Prices are still, in general, more than 30% below their 2006 peak and this, together with record-low borrowing costs and a weaker dollar, are making the prospects of owning a home in the USA better than ever.
Interest hotting up
Conti continues to get a lot of interest from prospective investors who are thinking of buying a property across the pond. Top of the list for many is Florida, where property prices have fallen dramatically over the last few years, with many homes being sold for less than it cost to build them. And if the property is within easy travelling distance of the famous theme parks, year-round rental opportunities are good too.
The NAR’s figures show that international buyers accounted for $82.5bn (£52.9bn) of homes sold in the year to March - almost 9% of sales and an increase of 24% on the previous year. Florida was identified as the fastest growing destination, accounting for 26% of foreign sales.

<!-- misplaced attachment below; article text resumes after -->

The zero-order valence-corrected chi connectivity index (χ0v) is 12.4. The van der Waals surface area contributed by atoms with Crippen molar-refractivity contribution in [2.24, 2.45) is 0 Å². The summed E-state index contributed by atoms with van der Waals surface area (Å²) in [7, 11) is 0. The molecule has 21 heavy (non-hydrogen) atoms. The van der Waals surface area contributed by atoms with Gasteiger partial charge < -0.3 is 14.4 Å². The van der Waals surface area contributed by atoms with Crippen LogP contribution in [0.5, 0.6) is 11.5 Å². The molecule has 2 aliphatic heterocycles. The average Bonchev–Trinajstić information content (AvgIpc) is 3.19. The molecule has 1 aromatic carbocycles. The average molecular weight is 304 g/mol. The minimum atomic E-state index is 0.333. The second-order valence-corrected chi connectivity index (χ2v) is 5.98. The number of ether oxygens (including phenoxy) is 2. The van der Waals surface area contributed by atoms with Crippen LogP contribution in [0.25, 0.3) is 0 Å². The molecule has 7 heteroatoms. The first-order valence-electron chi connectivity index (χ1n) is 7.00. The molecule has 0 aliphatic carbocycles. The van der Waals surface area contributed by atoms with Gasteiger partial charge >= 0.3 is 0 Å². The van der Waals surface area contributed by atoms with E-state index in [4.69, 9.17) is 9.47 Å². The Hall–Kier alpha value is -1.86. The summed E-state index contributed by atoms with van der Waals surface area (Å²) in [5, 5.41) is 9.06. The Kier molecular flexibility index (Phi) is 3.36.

But it’s not just us who have been experiencing increased interest in the States from clients - the most recent Rightmove Overseas search report sees the USA remain in third place after Spain and France. It’s also in third place in the HIFX Property Hotspots Report, and third place in the Overseas Property Guides quarterly index, again after Spain and France.
It’s clear that in the current economic environment many buyers are sticking to locations which they know and trust, especially those where returns from the rental market are promising. Easy access, low interest rates, and bargain property prices are also contributing to the attractiveness of these countries, as is the weak euro. There are signs, however, that the ongoing eurozone crisis is starting to have a negative effect and is pushing many prospective buyers further afield to markets such as the USA, which they feel is a safer bet at the moment.